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- To You The Student
- The Counseling Center
- You might want to know what counseling involves
- When students should seek counseling
To You - The Student
Your life as a student involves continual development and adjustment. While at CSUB, you will largely manage your own life, make your own decisions, take care of yourself and your needs, handle your own personal and social affairs and survive on the basis of responsible self-determination.
Most of us experience situations from time to time that raise questions about how well we are handling it all. Incidents such as the break up of an important relationship, conflicts within our families, failing an exam, the death of a friend or family member, a serious health problem or being victimized by a violent act can interfere with a student's more normal development and adjustment.
Each individual has different ways of dealing with these matters, and most people experience some anxieties or concerns as they go about doing so. Some choose to suffer through difficulties in isolation; others may seek help from a friend, family member, faculty or other member of the CSUB community. Many students choose to come to the campus Counseling Center to address their academic, personal or career concerns.
The Counseling Center
You will find all kinds of counseling and counselors at the University. At the Counseling Center, "counsel" is devoted to a particular set of needs: to clarify or understand feelings, alternatives, dilemmas, problems, questions, or crises. The need to be listened to or to sort out what is troubling you are issues that are actively addressed by the Counseling Center counselors.
The counselors are concerned with questions of work, study, career, and through all of these, your relationships to others, yourself and life. Students and counselors share a common interest: to help you, the student, make the most of your college experience by assisting you to:
- Think through and identify possible solutions to personal and social difficulties interfering with your educational experience
- Develop a better understanding of yourself
- Plan your longer-term educational and life goals
- Gain a better understanding of your feelings, attitudes, motivations, interests, abilities, strengths, and weaknesses
- Develop self-improvement skills
- Understand the reasons for your learning problems
- Cope with any stresses or crisis situations that leave you unsure of where to turn or what to do
- Adjust to the many factors involved in living as a student
- Develop satisfying personal relationships
You might like to know what counseling involves
Counselors work with problems of students from the simplest issue to very complex concerns. We don't make decisions for you; we work with you to help YOU make thoughtful and considered choices throughout your university career. Emphasis is placed on your ability and responsibility for conducting your own life. The counselor may provide suggestions for skills and techniques that can help you to manage the issues in your life. NOTE: Counseling Center counselors do not suggest or approve class schedules. That is the role of faculty and academic advisors.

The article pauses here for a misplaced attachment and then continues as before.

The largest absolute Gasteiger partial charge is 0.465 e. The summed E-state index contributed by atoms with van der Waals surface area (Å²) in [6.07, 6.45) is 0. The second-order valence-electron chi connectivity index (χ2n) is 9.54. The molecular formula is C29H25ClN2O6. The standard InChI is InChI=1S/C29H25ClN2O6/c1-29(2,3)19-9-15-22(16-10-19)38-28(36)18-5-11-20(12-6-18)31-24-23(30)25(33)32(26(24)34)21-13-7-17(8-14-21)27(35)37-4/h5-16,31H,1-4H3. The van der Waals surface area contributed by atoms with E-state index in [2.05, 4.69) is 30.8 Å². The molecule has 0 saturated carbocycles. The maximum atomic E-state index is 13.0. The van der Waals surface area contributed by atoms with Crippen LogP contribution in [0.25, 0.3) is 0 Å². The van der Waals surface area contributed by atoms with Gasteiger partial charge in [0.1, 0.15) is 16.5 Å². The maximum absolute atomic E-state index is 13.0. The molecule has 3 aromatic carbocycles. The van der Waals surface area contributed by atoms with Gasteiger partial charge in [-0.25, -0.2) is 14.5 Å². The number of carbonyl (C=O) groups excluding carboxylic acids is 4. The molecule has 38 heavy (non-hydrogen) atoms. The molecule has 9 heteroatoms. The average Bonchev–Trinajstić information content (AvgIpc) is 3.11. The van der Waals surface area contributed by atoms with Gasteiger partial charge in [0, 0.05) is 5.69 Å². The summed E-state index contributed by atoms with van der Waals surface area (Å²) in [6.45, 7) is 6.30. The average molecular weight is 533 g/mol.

All the services of the Counseling Center are available to all students who are enrolled in the regular University. These services are voluntary and covered by registration fees. Students who are enrolled in the Extended University or Intensive English Language Center (IELC) are not eligible for services and are encouraged to check Community Resources for appropriate mental health services.
Students are entitled to and have a legal right to confidential sessions with a counselor. The Counseling Center upholds the legal and ethical standards of confidentiality. A counselor will be happy to provide further clarification.
When students should seek counseling
Students commonly seek counseling when they encounter a level of distress, which they feel unable to handle alone. In the past, students have most commonly sought counseling services at CSUB Counseling Center to address the following kinds of issues:
- Depression, apathy, low energy, poor motivation
- Anxiety, persistent worry, panic attacks
- Relationship issues, difficulties with intimacy, abusive relationships
- Sexual problems/dysfunction
- Family issues
- Low self-esteem
- Sexual abuse or assault
- Eating disorder, episodic binge-eating, restricted intake
- Sleep disturbances
Students typically try to work with these issues alone for a while before getting assistance. By seeking the assistance of a professional counselor, students can find non-judgmental acceptance and a level of expertise and objectivity that others who are closer to you (e.g. family or friends or even faculty) may not be able to provide.
Most students report a significant improvement in functioning within just a few sessions with a professional counselor. For others, a positive experience with short-term counseling provides them with the confidence to pursue other sources of support such as group therapy, support group attendance, or more open ended individual or family counseling with a therapist in the community.
Because some presenting issues require further attention and time than is realistically available with in the short-term counseling model, the counselor may determine that a referral to a more appropriate treatment setting or provider in the community is indicated. Should this be the case for you, your counselor will work closely with you to identify the most appropriate referrals given your circumstance, personal resources, and individual needs.